So perhaps intelligent aliens might be subject to alien parasites.
Flinn and his colleagues favor another theory, though.
They argue that humanity underwent a runaway cycle of brain evolution because of hominins' social nature.
The ecological dominance-social competition hypothesis works like this: Human ancestors reached a point in which their interactions with one another were the most important factor in whether they'd survive and pass on their genes.
Many anthropologists and evolutionary biologists have tried to pinpoint the special circumstances that make these huge brains worth the expense.
Charles Darwin suggested that perhaps males developed cleverness to attract females, much as a male peacock developed showy tail feathers to prove to potential mates that he could strut his stuff. could evolve a more efficient, yet just as clever, organ.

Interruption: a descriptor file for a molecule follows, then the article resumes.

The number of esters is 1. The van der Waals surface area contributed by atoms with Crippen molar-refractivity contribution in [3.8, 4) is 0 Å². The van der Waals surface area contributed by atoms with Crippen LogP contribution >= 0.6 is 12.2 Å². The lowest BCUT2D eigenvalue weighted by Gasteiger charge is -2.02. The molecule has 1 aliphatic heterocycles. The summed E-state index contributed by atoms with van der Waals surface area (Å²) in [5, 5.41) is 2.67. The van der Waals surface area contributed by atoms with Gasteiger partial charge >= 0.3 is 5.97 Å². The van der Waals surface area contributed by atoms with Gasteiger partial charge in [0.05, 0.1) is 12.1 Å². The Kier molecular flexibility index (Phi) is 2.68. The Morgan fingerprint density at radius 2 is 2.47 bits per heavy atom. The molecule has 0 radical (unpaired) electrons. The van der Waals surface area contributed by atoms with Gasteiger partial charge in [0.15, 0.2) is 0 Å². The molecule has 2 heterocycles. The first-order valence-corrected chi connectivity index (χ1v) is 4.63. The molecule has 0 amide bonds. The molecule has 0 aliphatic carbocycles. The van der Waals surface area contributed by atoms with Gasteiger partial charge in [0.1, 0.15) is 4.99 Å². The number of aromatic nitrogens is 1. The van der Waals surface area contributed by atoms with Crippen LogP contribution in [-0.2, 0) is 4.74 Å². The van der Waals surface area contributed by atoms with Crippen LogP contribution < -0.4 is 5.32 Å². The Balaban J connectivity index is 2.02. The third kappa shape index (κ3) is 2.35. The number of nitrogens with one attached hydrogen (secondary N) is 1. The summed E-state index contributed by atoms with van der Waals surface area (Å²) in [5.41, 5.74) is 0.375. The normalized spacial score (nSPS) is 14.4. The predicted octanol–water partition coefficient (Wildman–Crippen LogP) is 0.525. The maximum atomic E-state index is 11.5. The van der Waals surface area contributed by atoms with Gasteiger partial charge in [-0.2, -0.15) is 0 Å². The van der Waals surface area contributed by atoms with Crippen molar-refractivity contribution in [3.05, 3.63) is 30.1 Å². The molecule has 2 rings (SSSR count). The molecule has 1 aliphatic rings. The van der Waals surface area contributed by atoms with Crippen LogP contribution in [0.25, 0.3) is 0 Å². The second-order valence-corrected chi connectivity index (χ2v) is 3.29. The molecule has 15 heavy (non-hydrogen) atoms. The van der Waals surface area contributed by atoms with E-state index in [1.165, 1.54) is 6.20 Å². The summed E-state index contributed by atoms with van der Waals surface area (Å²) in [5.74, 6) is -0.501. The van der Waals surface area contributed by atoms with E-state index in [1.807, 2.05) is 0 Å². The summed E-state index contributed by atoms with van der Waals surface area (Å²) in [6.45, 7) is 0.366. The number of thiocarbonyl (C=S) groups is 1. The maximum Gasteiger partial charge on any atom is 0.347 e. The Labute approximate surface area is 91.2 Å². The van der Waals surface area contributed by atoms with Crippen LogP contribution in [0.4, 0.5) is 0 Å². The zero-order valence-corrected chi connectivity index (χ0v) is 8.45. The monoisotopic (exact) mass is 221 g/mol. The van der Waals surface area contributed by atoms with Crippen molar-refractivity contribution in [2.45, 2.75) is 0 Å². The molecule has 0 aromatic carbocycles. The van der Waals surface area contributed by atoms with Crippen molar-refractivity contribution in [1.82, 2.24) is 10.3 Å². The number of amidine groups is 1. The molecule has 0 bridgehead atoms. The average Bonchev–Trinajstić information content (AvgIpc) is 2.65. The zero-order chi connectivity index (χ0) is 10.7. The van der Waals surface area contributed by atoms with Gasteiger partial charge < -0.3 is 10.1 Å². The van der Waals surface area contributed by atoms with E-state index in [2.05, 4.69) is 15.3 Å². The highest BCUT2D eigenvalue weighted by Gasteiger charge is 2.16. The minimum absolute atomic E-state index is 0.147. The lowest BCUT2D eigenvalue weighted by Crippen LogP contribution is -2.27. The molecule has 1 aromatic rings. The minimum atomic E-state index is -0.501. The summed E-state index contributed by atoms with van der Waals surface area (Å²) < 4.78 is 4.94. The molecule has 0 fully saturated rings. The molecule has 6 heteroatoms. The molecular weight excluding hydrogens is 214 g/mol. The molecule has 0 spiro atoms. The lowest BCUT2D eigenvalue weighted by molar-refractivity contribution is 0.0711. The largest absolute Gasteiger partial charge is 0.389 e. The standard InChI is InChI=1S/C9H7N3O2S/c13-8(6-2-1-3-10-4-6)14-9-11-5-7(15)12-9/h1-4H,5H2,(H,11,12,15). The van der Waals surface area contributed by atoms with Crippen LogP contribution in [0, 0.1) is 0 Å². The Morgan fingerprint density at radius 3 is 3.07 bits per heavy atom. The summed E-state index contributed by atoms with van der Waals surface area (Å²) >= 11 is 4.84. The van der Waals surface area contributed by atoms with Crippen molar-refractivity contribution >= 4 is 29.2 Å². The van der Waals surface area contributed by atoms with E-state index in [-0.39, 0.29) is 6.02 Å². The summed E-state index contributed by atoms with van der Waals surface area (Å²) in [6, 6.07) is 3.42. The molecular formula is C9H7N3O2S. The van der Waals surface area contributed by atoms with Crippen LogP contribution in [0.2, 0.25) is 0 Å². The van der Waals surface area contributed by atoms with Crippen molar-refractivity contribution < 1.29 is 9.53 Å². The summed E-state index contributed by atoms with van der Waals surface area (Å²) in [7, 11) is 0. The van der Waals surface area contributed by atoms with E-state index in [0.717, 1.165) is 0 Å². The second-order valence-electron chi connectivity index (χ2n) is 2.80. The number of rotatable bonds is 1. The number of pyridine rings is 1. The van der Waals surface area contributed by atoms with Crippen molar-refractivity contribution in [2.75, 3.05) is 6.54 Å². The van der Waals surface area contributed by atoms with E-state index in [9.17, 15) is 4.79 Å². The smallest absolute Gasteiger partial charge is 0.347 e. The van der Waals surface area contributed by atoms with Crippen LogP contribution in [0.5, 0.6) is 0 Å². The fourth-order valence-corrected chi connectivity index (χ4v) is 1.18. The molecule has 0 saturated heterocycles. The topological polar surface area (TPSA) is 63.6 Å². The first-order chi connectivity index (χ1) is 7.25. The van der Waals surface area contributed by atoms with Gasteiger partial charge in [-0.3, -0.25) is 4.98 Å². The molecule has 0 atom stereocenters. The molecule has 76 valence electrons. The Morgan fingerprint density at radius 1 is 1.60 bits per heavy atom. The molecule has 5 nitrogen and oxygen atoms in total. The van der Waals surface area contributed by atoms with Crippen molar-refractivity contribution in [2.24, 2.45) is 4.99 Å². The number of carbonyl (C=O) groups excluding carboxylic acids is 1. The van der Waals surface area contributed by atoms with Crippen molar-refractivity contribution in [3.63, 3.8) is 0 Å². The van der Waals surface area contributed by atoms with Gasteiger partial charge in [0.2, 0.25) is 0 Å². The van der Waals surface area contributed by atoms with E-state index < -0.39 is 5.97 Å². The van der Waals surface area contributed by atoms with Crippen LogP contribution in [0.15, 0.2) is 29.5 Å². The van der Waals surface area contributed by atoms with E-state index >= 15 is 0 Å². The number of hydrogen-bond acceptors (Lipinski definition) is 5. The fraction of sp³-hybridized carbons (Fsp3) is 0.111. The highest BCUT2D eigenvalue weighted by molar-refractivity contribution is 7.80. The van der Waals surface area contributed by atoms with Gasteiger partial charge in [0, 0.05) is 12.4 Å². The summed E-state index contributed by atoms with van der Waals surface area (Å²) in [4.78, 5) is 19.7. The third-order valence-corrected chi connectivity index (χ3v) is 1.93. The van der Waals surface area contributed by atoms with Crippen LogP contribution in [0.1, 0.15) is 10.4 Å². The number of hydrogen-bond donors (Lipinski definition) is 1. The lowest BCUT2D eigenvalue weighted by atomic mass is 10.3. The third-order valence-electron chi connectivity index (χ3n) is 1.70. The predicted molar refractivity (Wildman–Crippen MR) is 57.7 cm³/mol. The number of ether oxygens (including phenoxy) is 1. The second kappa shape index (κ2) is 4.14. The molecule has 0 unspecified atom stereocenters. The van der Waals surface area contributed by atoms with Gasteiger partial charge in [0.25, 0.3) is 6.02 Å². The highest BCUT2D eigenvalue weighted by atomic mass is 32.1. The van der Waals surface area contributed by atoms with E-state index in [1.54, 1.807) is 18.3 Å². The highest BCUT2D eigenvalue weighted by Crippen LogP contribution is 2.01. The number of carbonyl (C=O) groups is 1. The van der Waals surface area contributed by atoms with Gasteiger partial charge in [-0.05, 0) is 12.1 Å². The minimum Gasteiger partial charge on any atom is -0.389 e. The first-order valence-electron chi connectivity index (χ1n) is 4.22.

Unfortunately, scientists aren't so sure that an actual intelligent alien would be so benign.
[Fight, Fight, Fight: The History of Human Aggression] "If you can walk away from a fight and reproduce another day, you do that," he said.Showing off one's cleverness may be a way of showing off how resistant one is to infection.After all, if you're smart enough to invent language and art, you must be pretty good at battling brain parasites.The evolution of aggression A key part of this theory is competition.Chimps form coalitions that battle against other chimps. So if an alien species were to evolve intelligence, would aggression be an inevitable part of the package? The evolution of aggression is a question unto itself.Finding food and shelter was still important, Flinn said, but it wasn't the main factor determining evolutionary success.